Army Developing Next-Generation Surveillance Aircraft

By December 6, 2012June 8th, 2014General, Science and Technology
Enhanced Medium Altitude Reconnaissance and Surveillance System
Print Friendly, PDF & Email

Kris Osborn


Army scientists, engineers, and program developers in a laboratory at Aberdeen Proving Grounds, Md. are making substantial progress with efforts to build and integrate a sophisticated battlefield surveillance aircraft called the Enhanced Medium Altitude Reconnaissance and Surveillance System (EMARSS), service officials said.

The initial task, now underway at Aberdeen’s Joint Test and Integration Facility (JTIF), is aimed at engineering and integrating an EMARSS fuselage with cameras, sensors, software, antennas, intelligence databases, and electronic equipment so the Army can deliver four Engineering Manufacturing Development (EMD) aircraft to Afghanistan as part of a forward assessment of the capabilities, said Raymond Santiago, deputy product manager, Medium Altitude Reconnaissance and Surveillance Systems.

“An EMARSS Forward Operational Assessment will place this system in the hands of our Soldiers, allowing them to inform an assessment as to whether the system meets the approved requirements. We will get to see the system being used to gather real-world data in a combat environment, with a high op-tempo. This will help us refine and establish the architecture for the platform,” an Army acquisition official explained.

The Army plans to complete the EMARSS EMD Phase with a minimum of four systems (aircraft). Overall, the EMD contract has options to procure two additional EMD systems and four to six Low Rate Initial Production systems.

Plans for the EMARSS aircraft include efforts to engineer a surveillance aircraft with a wide range of vital combat-relevant capabilities such as the ability to quickly gather, integrate and disseminate intelligence information of great value to warfighters in real time. It is being built to do this with an integrated suite of cameras, sensors, communications and signals intelligence-gathering technologies, and a data-link with ground-based intelligence databases allowing it to organize and communicate information of great relevance to a Commander’s Area of Responsibility, Santiago explained.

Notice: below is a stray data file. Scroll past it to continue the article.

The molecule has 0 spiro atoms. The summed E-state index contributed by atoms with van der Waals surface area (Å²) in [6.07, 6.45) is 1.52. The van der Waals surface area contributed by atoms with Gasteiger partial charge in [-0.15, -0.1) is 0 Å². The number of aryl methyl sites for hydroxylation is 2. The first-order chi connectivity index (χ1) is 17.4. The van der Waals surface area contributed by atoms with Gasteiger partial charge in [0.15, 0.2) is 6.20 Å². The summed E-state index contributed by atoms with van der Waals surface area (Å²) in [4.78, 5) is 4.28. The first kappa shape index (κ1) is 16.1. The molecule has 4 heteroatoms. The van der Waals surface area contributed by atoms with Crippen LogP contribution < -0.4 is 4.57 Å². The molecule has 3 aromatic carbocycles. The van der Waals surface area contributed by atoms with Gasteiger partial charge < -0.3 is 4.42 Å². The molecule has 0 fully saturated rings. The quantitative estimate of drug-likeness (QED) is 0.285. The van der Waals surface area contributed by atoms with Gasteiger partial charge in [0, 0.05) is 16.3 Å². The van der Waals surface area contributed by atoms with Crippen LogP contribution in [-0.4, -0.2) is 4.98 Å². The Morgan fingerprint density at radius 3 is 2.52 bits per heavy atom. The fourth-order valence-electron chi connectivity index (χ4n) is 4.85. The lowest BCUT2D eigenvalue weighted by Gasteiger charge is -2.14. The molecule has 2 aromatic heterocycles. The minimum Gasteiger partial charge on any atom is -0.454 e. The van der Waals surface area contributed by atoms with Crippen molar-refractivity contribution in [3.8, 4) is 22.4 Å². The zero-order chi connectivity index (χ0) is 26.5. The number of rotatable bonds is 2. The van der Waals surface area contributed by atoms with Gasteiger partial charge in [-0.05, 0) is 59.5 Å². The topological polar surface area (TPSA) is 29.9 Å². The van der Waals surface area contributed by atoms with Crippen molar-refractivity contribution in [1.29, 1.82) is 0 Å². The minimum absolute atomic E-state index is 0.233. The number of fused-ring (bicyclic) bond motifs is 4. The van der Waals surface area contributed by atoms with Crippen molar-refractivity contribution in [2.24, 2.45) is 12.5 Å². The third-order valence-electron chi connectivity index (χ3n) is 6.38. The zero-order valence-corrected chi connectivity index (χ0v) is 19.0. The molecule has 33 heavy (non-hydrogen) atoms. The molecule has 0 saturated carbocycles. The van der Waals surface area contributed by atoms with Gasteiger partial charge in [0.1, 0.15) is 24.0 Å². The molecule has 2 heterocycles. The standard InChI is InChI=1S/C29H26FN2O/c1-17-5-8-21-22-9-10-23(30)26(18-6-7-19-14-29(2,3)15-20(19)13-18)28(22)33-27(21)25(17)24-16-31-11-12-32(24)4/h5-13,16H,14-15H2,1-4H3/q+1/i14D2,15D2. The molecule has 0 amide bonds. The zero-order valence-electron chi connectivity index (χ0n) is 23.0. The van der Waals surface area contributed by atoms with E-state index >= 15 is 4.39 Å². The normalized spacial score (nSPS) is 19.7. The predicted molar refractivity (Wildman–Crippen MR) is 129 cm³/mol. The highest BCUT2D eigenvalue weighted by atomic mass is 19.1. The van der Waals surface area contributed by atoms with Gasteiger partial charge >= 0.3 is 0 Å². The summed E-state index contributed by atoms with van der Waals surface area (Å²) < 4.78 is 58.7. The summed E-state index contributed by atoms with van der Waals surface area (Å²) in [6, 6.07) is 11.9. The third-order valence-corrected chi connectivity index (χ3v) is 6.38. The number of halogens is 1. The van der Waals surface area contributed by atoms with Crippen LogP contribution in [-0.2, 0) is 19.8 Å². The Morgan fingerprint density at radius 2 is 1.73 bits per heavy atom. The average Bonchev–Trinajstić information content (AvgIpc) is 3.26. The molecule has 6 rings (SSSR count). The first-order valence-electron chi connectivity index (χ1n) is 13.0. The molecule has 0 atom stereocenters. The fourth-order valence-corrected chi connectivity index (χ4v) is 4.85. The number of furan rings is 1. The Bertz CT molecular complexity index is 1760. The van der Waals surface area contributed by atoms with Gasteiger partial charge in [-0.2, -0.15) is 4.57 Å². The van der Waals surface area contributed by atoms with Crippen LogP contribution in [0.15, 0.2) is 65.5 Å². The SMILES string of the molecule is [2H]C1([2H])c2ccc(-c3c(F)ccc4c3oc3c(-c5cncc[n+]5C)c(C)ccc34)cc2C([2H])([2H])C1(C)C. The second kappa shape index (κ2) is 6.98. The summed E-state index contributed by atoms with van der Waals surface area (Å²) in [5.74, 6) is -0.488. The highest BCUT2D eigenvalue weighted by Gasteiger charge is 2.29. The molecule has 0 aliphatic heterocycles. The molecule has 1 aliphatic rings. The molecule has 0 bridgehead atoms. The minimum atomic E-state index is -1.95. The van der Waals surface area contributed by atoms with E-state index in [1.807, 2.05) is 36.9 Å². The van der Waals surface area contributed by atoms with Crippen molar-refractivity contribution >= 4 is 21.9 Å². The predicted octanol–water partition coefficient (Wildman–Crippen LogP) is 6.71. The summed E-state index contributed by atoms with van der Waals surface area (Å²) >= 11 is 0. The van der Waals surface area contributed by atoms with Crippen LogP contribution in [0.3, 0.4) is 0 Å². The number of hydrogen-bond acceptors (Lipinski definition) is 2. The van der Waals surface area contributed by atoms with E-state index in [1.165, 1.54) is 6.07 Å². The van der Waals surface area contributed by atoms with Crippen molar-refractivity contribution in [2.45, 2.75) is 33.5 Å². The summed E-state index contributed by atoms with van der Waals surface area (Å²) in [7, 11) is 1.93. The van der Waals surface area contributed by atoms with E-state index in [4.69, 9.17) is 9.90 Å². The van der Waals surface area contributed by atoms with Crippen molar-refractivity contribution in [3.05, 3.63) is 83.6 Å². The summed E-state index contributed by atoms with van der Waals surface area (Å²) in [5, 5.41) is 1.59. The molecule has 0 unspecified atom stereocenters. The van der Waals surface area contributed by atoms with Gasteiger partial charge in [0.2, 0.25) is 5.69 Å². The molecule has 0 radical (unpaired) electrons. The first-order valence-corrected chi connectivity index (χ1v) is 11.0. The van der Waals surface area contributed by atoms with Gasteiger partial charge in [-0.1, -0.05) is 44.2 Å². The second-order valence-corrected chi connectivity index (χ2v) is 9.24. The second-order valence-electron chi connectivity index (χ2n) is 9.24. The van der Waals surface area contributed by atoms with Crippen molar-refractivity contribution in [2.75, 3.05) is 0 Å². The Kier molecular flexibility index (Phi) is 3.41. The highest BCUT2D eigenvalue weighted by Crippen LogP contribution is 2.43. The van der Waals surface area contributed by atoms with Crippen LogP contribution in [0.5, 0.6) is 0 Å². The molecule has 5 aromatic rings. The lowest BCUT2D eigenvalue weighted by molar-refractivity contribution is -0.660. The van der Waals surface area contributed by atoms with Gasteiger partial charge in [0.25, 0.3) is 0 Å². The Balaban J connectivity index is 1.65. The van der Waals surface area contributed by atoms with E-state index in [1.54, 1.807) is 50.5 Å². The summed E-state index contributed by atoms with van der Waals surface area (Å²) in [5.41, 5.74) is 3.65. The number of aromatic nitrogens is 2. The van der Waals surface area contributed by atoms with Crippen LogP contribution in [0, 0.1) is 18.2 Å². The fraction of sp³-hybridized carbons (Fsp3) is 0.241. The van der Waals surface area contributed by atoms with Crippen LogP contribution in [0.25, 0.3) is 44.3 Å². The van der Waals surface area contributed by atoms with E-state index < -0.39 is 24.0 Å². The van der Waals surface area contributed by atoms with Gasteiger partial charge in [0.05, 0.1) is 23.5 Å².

The work at the JTIF laboratory, involving a significant development and integration-related collaborative effort with Army and industry engineers, is aimed at reducing risk through rapid prototyping and software and sensor integration. The EMARSS fuselage in the laboratory is a built-to specification model of a Hawker Beechcraft King Air 350.

“The laboratory gives us the flexibility to try things out with the fuselage. This helps us with how we configure the equipment,” Santiago added.

A key aim of the effort is to engineer and configure a modular aircraft designed with “open architecture” and a plug-and-play capability, allowing it to successfully integrate and function effectively with a variety of different sensor payloads, software packages and electronic equipment, he said.